Even the best of us can sometimes get persuaded by new strategies or tactics that promise to deliver remarkable results. I don’t necessarily take issue with websites or books that claim to have found the perfect plan to achieve your goals. Yet the best plan or strategy is the one that actually gets used. Besides language learning, I see this principle apply to many other areas of life such as fitness or dieting. Many people get inspired to get healthy or lose weight, but they often fail because the plan they chose requires too big of a change in their routine or habits. It could be that going from nothing to working out at the gym three times a week is a to big of a jump in commitment. It is no wonder that the majority of folks who sign up for a gym membership as a New Year’s resolution stop going to the gym by the middle of February.
The main principle here is to be brutally honest with yourself about what sort of plan you will actually adhere to. Far better to choose a decent plan that you will actually stick to versus having the perfect plan that never gets utilized. At the same time you should be extremely intentional in removing as many barriers as possible that are going to prevent you from procrastinating or giving up.
I’ve needed to heed this advice in my own language learning journey. In studying Mandarin, I tried using a mass sentence method called Glossika that required me to listen and repeat thousands of recorded sentences. Each day a new recording would have me parrot dozens of sentences for 30 minutes. I actually believe that this is an effective learning strategy, and many polyglots have utilized it with great success. I actually stuck with it for about 3 months and can honestly say that my cadence and fluency actually improved. But the problem I faced was that I dreaded doing this practice, and it was extremely difficult to adhere to each day. Eventually I quit and moved on to other types of language practice. Some may object and say, “no pain, no gain”, which is true. I believe that practice should be both challenging and deliberate. But we also need to be realistic about what we are willing to commit to.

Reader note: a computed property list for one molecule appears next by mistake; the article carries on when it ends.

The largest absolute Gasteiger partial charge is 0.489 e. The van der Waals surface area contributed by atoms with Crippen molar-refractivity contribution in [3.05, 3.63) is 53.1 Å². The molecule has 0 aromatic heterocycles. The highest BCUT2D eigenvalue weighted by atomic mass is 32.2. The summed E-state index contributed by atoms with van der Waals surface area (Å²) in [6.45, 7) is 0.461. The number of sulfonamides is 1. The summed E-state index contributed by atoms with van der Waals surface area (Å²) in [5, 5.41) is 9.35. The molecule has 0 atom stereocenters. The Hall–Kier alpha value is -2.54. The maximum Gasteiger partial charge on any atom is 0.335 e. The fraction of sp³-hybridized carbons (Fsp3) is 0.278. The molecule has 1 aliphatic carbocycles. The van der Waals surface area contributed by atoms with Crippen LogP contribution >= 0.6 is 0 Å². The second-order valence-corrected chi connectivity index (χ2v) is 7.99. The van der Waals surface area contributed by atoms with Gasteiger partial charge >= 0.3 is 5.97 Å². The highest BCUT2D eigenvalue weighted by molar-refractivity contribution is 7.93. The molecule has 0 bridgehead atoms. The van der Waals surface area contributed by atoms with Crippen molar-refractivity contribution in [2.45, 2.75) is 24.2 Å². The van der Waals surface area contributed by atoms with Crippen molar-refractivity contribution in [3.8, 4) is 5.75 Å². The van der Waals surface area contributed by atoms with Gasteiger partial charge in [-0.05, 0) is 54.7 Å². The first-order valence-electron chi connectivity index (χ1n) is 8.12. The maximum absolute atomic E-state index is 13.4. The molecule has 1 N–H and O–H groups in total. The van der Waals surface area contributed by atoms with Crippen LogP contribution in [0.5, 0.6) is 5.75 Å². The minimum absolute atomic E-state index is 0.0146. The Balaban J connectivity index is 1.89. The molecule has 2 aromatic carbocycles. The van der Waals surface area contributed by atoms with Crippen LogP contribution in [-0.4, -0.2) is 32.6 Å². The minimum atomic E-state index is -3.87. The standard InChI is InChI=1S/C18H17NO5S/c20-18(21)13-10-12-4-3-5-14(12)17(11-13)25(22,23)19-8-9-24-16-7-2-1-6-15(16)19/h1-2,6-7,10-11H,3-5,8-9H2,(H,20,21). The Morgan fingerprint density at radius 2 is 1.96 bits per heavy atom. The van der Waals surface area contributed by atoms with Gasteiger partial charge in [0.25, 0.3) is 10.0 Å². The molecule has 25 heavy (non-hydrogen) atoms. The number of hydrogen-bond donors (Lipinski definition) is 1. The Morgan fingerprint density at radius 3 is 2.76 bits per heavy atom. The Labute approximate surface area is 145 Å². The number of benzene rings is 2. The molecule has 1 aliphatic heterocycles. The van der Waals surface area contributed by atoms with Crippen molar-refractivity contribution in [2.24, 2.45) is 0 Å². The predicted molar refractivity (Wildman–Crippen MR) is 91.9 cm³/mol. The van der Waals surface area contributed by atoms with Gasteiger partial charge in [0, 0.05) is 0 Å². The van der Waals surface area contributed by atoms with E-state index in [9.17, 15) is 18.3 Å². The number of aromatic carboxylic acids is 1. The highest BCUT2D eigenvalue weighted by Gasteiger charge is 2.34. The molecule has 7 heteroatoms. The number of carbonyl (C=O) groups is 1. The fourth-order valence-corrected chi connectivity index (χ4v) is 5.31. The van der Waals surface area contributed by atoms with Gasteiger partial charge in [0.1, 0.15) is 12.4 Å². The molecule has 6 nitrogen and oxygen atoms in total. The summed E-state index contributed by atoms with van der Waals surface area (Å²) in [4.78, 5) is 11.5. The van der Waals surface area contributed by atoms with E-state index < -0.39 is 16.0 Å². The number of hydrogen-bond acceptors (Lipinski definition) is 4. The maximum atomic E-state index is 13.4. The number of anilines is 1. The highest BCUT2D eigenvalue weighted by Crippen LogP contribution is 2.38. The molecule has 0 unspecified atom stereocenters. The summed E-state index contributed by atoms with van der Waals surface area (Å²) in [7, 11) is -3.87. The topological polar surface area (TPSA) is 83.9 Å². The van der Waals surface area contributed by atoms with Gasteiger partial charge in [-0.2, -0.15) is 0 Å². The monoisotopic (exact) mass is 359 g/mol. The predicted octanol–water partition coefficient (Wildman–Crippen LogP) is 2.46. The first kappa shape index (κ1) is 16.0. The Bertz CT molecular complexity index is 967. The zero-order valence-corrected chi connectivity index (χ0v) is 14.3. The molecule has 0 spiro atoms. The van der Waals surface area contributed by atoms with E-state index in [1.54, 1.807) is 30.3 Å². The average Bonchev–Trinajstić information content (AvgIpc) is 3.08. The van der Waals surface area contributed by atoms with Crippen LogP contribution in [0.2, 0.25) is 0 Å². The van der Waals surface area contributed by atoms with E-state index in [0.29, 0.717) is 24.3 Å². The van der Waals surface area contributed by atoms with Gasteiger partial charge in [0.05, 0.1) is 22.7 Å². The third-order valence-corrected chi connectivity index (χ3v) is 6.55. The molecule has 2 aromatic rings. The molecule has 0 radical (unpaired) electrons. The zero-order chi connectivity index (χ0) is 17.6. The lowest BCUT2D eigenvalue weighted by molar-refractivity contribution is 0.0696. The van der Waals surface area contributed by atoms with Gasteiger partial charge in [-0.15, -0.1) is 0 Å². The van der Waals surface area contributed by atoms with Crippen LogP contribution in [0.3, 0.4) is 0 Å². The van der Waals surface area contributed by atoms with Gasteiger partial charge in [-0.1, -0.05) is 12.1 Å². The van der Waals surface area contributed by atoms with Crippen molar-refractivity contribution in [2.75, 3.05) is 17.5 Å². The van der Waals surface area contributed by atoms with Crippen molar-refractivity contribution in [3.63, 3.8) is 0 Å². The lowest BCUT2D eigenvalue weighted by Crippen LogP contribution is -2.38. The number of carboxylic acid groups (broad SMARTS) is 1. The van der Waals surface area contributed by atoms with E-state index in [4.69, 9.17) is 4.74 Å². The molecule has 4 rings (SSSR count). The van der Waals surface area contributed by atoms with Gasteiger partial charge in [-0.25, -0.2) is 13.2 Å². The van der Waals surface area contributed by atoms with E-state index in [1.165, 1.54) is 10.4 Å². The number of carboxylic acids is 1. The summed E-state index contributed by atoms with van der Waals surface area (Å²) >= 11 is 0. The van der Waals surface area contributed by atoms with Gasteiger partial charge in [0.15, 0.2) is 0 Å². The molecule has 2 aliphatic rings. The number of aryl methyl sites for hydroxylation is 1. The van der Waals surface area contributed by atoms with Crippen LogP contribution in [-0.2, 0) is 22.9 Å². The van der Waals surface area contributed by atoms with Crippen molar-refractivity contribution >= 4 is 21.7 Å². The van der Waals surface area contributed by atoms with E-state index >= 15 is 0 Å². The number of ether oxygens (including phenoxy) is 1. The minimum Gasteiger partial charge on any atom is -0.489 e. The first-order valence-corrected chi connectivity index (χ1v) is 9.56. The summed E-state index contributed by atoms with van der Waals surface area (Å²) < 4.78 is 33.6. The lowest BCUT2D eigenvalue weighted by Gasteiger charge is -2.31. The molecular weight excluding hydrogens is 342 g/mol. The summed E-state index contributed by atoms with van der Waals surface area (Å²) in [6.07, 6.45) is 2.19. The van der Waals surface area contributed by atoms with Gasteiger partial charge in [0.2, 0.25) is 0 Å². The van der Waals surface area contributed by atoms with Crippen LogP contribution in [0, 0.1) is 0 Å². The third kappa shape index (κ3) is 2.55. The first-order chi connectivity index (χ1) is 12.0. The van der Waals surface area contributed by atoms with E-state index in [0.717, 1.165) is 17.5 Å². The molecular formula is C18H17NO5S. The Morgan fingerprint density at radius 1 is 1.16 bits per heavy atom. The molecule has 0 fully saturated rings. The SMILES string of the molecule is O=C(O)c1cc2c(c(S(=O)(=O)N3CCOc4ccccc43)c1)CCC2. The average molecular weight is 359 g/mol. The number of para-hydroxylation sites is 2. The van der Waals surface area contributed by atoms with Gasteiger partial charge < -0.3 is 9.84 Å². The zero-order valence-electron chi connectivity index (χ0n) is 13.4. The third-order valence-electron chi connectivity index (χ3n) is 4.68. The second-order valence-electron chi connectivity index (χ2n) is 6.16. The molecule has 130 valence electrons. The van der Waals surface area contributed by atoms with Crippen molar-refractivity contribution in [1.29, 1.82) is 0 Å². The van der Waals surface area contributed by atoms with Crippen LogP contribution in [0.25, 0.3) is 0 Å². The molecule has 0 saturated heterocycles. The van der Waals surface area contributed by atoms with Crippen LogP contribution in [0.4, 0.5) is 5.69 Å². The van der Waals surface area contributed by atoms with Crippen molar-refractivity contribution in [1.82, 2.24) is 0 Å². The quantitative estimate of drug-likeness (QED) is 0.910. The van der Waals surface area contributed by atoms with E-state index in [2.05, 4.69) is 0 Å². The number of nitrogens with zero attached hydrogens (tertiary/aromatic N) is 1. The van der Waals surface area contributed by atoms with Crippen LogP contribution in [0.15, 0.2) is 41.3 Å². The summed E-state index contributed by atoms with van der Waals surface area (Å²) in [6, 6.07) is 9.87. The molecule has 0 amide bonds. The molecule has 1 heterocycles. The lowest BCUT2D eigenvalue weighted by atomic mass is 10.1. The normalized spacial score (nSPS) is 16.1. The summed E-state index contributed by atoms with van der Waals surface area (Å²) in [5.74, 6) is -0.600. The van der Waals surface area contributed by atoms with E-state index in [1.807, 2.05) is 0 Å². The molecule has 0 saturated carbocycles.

If you have no interest in reading the newspaper even in your mother tongue, then don’t use a learning plan that involves daily reading practice from a newspaper. If a language learning method encourages you to go out and talk to strangers, but you are an introvert, don’t expect yourself to be in the marketplace each day doing hours of conversation practice. Better to have private practice with a tutor twice a week than a daily practice routine that never happens. It may be that language programs like Pimsleur or Assimil get you great results, but only if you stick with them long-term. Find the program that you think you are least likely to quit a few weeks later.
The language learning app Duolingo seems to be one program that has addressed some of these barriers that keep people from adhering to a plan. They have taken the language learning process and gamified it, and turned daily practice into bite-size pieces. While skeptics may criticize an app like Duolingo and say it can never replace a proper classroom or teacher, 20 minutes of daily practice that actually happens easily beats the language course that you never get around to attending.
It’s been said, “Success is the sum of small efforts, repeated day in and day out.” What distinguishes greatness is consistency. The next time you’re considering a new language learning resource or study approach, think about this principle of adherence.